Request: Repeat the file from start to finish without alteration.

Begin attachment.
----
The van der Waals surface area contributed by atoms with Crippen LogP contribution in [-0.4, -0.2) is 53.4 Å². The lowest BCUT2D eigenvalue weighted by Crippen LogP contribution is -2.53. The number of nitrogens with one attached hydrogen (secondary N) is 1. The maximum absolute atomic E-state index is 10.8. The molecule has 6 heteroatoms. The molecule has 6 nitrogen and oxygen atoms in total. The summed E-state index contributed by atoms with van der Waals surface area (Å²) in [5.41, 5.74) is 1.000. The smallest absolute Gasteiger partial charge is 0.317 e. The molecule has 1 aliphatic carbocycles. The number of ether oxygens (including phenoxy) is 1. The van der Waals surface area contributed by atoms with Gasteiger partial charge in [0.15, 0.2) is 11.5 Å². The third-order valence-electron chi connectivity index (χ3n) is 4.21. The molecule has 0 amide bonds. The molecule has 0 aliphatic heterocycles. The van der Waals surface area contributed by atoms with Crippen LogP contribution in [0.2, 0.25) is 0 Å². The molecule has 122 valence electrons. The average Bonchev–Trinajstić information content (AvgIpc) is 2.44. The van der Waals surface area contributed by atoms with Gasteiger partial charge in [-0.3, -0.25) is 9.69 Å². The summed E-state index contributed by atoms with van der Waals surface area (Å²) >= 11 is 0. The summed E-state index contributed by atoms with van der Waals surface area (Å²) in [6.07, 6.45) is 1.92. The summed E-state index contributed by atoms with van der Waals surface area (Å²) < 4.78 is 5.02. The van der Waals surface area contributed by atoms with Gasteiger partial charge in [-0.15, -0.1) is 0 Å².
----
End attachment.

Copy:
The van der Waals surface area contributed by atoms with Crippen LogP contribution in [-0.4, -0.2) is 53.4 Å². The lowest BCUT2D eigenvalue weighted by Crippen LogP contribution is -2.53. The number of nitrogens with one attached hydrogen (secondary N) is 1. The maximum absolute atomic E-state index is 10.8. The molecule has 6 heteroatoms. The molecule has 6 nitrogen and oxygen atoms in total. The summed E-state index contributed by atoms with van der Waals surface area (Å²) in [5.41, 5.74) is 1.000. The smallest absolute Gasteiger partial charge is 0.317 e. The molecule has 1 aliphatic carbocycles. The number of ether oxygens (including phenoxy) is 1. The van der Waals surface area contributed by atoms with Gasteiger partial charge in [0.15, 0.2) is 11.5 Å². The third-order valence-electron chi connectivity index (χ3n) is 4.21. The molecule has 0 amide bonds. The molecule has 0 aliphatic heterocycles. The van der Waals surface area contributed by atoms with Crippen LogP contribution in [0.2, 0.25) is 0 Å². The molecule has 122 valence electrons. The average Bonchev–Trinajstić information content (AvgIpc) is 2.44. The van der Waals surface area contributed by atoms with Gasteiger partial charge in [-0.3, -0.25) is 9.69 Å². The summed E-state index contributed by atoms with van der Waals surface area (Å²) >= 11 is 0. The summed E-state index contributed by atoms with van der Waals surface area (Å²) in [6.07, 6.45) is 1.92. The summed E-state index contributed by atoms with van der Waals surface area (Å²) < 4.78 is 5.02. The van der Waals surface area contributed by atoms with Gasteiger partial charge in [-0.15, -0.1) is 0 Å².